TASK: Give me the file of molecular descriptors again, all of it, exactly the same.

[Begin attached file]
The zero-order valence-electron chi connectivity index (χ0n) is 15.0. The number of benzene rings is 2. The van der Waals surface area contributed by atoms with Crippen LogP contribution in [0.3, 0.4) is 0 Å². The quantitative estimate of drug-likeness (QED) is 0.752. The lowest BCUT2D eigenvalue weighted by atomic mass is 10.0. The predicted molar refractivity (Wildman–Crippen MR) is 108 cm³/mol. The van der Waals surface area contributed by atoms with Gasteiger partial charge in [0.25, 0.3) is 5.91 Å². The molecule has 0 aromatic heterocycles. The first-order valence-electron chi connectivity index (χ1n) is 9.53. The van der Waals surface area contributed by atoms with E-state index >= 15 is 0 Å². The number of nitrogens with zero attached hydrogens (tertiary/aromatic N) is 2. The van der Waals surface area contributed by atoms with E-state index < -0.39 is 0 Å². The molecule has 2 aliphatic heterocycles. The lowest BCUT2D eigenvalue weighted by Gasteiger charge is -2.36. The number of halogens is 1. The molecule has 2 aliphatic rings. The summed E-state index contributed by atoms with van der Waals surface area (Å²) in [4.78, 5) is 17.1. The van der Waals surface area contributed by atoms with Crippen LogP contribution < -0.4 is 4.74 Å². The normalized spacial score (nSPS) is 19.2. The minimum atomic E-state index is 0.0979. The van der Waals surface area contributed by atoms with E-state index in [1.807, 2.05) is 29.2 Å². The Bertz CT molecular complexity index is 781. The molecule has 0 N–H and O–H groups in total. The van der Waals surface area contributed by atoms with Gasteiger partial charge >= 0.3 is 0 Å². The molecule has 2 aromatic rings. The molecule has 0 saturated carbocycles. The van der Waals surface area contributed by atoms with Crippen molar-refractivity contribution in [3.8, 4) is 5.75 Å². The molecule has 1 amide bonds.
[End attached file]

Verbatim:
The zero-order valence-electron chi connectivity index (χ0n) is 15.0. The number of benzene rings is 2. The van der Waals surface area contributed by atoms with Crippen LogP contribution in [0.3, 0.4) is 0 Å². The quantitative estimate of drug-likeness (QED) is 0.752. The lowest BCUT2D eigenvalue weighted by atomic mass is 10.0. The predicted molar refractivity (Wildman–Crippen MR) is 108 cm³/mol. The van der Waals surface area contributed by atoms with Gasteiger partial charge in [0.25, 0.3) is 5.91 Å². The molecule has 0 aromatic heterocycles. The first-order valence-electron chi connectivity index (χ1n) is 9.53. The van der Waals surface area contributed by atoms with E-state index >= 15 is 0 Å². The number of nitrogens with zero attached hydrogens (tertiary/aromatic N) is 2. The van der Waals surface area contributed by atoms with E-state index < -0.39 is 0 Å². The molecule has 2 aliphatic heterocycles. The lowest BCUT2D eigenvalue weighted by Gasteiger charge is -2.36. The number of halogens is 1. The molecule has 2 aliphatic rings. The summed E-state index contributed by atoms with van der Waals surface area (Å²) in [4.78, 5) is 17.1. The van der Waals surface area contributed by atoms with Crippen LogP contribution < -0.4 is 4.74 Å². The normalized spacial score (nSPS) is 19.2. The minimum atomic E-state index is 0.0979. The van der Waals surface area contributed by atoms with E-state index in [1.807, 2.05) is 29.2 Å². The Bertz CT molecular complexity index is 781. The molecule has 0 N–H and O–H groups in total. The van der Waals surface area contributed by atoms with Gasteiger partial charge >= 0.3 is 0 Å². The molecule has 2 aromatic rings. The molecule has 0 saturated carbocycles. The van der Waals surface area contributed by atoms with Crippen molar-refractivity contribution in [3.8, 4) is 5.75 Å². The molecule has 1 amide bonds.